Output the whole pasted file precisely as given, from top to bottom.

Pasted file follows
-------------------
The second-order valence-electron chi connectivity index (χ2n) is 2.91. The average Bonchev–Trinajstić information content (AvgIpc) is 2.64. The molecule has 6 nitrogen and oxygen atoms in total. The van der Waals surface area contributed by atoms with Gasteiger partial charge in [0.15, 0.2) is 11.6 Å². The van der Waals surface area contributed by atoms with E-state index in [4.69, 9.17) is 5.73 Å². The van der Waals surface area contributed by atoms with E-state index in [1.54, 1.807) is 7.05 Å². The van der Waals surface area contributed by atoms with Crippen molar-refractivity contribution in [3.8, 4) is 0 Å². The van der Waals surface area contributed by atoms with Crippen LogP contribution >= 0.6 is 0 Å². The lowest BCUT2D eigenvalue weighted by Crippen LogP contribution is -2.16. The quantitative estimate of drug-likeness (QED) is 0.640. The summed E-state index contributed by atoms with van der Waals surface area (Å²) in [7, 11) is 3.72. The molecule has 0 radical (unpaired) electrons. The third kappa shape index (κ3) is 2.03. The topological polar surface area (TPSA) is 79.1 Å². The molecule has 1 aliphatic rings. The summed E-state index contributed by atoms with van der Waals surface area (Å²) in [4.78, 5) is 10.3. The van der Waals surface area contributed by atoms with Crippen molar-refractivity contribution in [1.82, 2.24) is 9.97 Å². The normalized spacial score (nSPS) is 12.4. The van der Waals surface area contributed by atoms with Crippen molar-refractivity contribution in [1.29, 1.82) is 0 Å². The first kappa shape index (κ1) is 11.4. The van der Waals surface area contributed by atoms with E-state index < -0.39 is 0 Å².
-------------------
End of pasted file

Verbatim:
The second-order valence-electron chi connectivity index (χ2n) is 2.91. The average Bonchev–Trinajstić information content (AvgIpc) is 2.64. The molecule has 6 nitrogen and oxygen atoms in total. The van der Waals surface area contributed by atoms with Gasteiger partial charge in [0.15, 0.2) is 11.6 Å². The van der Waals surface area contributed by atoms with E-state index in [4.69, 9.17) is 5.73 Å². The van der Waals surface area contributed by atoms with E-state index in [1.54, 1.807) is 7.05 Å². The van der Waals surface area contributed by atoms with Crippen molar-refractivity contribution in [3.8, 4) is 0 Å². The van der Waals surface area contributed by atoms with Crippen LogP contribution >= 0.6 is 0 Å². The lowest BCUT2D eigenvalue weighted by Crippen LogP contribution is -2.16. The quantitative estimate of drug-likeness (QED) is 0.640. The summed E-state index contributed by atoms with van der Waals surface area (Å²) in [7, 11) is 3.72. The molecule has 0 radical (unpaired) electrons. The third kappa shape index (κ3) is 2.03. The topological polar surface area (TPSA) is 79.1 Å². The molecule has 1 aliphatic rings. The summed E-state index contributed by atoms with van der Waals surface area (Å²) in [4.78, 5) is 10.3. The van der Waals surface area contributed by atoms with Crippen molar-refractivity contribution in [1.82, 2.24) is 9.97 Å². The normalized spacial score (nSPS) is 12.4. The van der Waals surface area contributed by atoms with Crippen molar-refractivity contribution in [1.29, 1.82) is 0 Å². The first kappa shape index (κ1) is 11.4. The van der Waals surface area contributed by atoms with E-state index < -0.39 is 0 Å².